It is to be considered to what causes, effects so unexpected and unpleasing, so contrary to the end of the institution, and so unlikely to arise from it, are to be attributed: it is necessary to inquire, whether those that are thus unhappy, are to impute their misery to any other cause than their own folly, and to the neglect of those duties, which prudence and religion equally require.

This inquiry may not only be of use in stating and explaining the duties of the marriage state, but may contribute to free it from licentious misrepresentations and weak objections, which, indeed, can have little force upon minds not already adapted to receive impressions from them, by ha. bits of debauchery; but which, when they cooperate with lewdness, intemperance, and vanity; when they are proposed to an understanding naturally weak, and made yet weaker by luxury and sloth, by an implicit resignation to reigning follies, and an habitual compliance with every appetite; may, at least, add strength to prejudices, to support an opinion already favoured ; and, perhaps, hinder conviction, or, at least, retard it.

It may, indeed, be asserted, to the honour of marriage, that it has few adversaries among men, either distinguished for their abilities or eminent for their virtue. Those who have assumed the province of attacking it, of overturning the constitution of the world, of encountering the authority of the wisest legislators, from whom it has received the highest sanction of human wisdom; and subverting the maxims of the most flourishing states, in which it has been dignified with honours and promoted with immunities; those who have undertaken the task of contending with reason and experience, with earth and with heaven, are men who seem generally not selected by nature for great attempts or difficult undertakings : they are, for the most part, such as owe not their determinations to their arguments, but their arguments to their determinations; disputants, animated, not by a consciousness of truth, but by the number of their ado herents; and heated, not with zeal for the right, but with the rage of licentiousness and impatience of restraint. And, perhaps, to the sober, the understanding, and the pious, it may be sufficient to remark, that religion and marriage have the same enemies.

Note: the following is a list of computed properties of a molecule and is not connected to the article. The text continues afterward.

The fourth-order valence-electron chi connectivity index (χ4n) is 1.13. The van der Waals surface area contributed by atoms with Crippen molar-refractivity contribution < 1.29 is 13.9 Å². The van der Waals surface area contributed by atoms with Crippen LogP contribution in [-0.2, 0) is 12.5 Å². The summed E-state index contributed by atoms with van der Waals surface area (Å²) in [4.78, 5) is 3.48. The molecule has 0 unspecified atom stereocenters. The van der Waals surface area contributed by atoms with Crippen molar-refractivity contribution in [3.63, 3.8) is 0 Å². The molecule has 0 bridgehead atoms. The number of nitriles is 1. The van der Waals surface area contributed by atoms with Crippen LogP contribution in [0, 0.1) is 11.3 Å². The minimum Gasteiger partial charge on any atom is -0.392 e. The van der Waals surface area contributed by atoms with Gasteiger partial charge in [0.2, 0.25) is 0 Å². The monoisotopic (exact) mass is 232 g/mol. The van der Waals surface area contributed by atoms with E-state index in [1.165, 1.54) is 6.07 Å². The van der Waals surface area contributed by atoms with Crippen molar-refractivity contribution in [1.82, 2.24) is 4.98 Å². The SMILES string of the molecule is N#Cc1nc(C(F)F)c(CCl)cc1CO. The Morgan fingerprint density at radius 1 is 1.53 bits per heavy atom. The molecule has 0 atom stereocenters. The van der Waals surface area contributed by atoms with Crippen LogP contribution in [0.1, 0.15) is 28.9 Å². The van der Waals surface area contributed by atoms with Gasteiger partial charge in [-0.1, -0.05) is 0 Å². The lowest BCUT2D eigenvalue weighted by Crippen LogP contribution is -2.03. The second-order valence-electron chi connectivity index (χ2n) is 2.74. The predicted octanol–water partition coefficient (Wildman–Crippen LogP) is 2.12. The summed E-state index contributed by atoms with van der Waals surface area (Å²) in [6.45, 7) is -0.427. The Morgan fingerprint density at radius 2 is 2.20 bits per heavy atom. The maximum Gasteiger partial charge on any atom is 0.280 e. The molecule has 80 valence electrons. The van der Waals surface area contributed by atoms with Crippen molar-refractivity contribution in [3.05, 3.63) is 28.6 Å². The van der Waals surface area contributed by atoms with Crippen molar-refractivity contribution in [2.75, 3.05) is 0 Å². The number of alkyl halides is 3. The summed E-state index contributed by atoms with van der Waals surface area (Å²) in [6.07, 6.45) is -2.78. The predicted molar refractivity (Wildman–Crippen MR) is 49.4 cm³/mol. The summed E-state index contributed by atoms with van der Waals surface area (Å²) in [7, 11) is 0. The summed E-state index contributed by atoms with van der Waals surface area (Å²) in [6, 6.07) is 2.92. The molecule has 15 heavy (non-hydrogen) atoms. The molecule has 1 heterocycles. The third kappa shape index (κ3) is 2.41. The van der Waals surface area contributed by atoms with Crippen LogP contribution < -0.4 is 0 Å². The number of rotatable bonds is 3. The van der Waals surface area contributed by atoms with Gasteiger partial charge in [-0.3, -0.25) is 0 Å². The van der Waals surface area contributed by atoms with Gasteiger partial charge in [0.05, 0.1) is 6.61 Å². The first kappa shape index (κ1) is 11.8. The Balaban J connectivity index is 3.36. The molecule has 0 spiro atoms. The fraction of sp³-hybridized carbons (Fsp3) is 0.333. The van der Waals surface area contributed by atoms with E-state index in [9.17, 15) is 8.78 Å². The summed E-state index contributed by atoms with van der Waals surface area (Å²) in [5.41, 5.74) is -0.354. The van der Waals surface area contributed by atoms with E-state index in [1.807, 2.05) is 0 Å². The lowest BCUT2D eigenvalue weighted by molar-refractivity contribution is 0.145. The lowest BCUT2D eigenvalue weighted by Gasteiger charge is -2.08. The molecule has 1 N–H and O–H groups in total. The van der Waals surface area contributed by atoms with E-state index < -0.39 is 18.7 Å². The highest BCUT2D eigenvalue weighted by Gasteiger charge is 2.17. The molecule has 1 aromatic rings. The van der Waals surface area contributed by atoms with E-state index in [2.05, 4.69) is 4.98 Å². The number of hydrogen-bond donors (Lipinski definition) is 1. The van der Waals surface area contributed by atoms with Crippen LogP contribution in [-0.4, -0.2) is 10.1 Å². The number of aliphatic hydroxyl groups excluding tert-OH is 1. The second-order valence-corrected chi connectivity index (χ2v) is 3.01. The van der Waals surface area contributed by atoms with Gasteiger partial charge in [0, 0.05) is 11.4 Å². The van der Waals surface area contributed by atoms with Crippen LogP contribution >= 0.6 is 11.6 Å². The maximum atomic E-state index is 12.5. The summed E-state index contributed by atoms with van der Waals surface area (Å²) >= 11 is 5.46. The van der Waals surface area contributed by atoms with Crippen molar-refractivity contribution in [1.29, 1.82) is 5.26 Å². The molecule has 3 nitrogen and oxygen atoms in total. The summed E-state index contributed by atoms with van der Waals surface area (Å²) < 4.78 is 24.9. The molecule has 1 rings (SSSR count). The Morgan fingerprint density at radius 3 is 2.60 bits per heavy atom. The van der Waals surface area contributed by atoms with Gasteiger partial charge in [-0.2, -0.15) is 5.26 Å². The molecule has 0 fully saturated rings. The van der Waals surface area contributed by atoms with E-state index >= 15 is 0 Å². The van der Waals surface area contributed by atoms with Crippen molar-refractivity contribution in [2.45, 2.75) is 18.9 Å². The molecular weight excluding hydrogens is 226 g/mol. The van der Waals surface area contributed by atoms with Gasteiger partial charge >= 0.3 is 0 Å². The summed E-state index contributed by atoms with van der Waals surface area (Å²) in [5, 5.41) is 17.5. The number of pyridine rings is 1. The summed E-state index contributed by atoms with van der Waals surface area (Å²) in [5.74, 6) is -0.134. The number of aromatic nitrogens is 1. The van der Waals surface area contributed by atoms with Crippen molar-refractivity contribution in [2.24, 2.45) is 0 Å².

There are, indeed, some in other communions of the Christian church, who censure marriage upon different motives, and prefer celibacy to a state more immediately devoted to the honour of God, and the regular and assiduous practice of the duties of religion; and have recommended vows of abstinence, no where commanded in Scripture, and imposed restraints upon lawful desires ; of which, it is easy to judge how well they are adapted to the present state of human nature, by the frequent violation of them, even in those societies where they are voluntarily incurred, and where no vigilance is omitted to secure the observation of them.

But the authors of these rigorous and unnatural schemes of life, though certainly misled by false notions of holiness, and perverted conceptions of the duties of our religion, have, at least, the merit of mistaken endeavours to promote virtue, and must be allowed to have reasoned, at least, with some degree of probability, in vindication of their conduct. They were, generally, persons of piety, and sometimes of knowledge; and are, therefore, not to be confounded with the fool, the drunkard, and the libertine. They who decline marriage, for the sake of a more severe and mortified life, are surely to be distinguished from those who condemn it as too rigorous a confinement, and wish the abolition of it in favour of boundless voluptuousness and licensed debauchery.

Perhaps, even the errors of mistaken goodness may be rectified, and the prejudices surmounted, by deliberate attention to the nature of the institution; and certainly, the calumnies of wickedness may be, by the same means, confuted, though its clamours may not be silenced ; since commonly, in debates like this, confutation and conviction are